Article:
Time and Place—The Gospel of Mark (chapters 11-15)


Because half of Mark’s gospel focuses on the last week of Jesus’ life, some scholars have referred to Mark as an expanded passion narrative. This week’s readings (chapters 11-15) take us from Sunday through Friday of the last week of Jesus’ earthly life.


Chapter 11 begins “when they were approaching Jerusalem, at Bethpage and Bethany, near the Mount of Olives….” As you are reading this week, I think it would be helpful to have some sense of where the events are taking place and how close they were to each other.

This is Race Week in Richmond. If you live far enough away from RIR, you may not even notice. But this weekend if you need to rent a car or a room, or if you have to travel out Laburnum Avenue, you will realize that a lot of visitors have traveled here. And if you drive near the racetrack you will see fields filled with RVs, as people “camp” close to the track.

Passover week in Jerusalem was like that (except for the car rental part). The city was crammed with visitors from all over the world. Every available room was rented out. Instead of staying in the city, Jesus and his followers stayed in Bethany the early days of the week, and Mark tells of them walking back and forth. On Thursday they camped on the Mount of Olives.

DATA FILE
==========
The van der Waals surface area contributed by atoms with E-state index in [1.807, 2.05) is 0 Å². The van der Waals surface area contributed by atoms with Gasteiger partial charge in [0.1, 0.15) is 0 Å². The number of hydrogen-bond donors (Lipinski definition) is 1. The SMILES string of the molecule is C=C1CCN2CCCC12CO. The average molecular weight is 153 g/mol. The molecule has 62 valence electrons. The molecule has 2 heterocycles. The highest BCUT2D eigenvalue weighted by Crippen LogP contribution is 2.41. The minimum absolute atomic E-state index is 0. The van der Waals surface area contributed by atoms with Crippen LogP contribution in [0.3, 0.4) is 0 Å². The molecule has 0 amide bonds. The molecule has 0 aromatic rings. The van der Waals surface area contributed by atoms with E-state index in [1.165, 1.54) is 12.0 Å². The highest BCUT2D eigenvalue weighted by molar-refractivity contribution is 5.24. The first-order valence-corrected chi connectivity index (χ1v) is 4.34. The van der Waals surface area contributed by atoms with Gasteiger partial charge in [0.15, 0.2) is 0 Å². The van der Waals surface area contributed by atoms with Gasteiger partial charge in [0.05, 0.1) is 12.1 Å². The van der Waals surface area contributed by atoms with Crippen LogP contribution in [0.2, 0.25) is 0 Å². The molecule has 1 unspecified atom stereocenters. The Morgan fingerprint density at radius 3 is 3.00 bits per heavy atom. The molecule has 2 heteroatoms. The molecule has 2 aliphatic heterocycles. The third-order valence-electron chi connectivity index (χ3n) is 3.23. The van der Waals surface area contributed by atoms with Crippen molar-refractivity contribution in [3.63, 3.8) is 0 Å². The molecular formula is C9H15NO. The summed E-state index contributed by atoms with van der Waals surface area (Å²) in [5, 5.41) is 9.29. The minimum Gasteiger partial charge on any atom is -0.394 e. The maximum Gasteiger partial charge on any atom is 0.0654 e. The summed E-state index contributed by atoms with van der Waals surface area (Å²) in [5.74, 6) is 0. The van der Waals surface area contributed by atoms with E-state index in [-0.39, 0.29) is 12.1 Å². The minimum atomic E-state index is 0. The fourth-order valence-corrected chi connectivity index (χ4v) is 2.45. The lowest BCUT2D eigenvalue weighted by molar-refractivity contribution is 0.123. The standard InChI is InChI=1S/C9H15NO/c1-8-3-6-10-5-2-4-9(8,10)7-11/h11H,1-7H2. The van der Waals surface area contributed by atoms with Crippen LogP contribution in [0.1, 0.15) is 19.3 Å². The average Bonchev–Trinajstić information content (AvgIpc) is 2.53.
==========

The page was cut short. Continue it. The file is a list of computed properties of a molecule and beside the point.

Until I visited Jerusalem, the distance between the temple and Jesus’ campsite hadn’t registered for me. Bethany was the hometown of Jesus’ friends Mary, Martha and Lazarus. It was about two miles from Bethany to the Temple. The Mount of Olives was about half a mile from the Temple. Maybe some pictures from our 1997 trip to Jerusalem will help.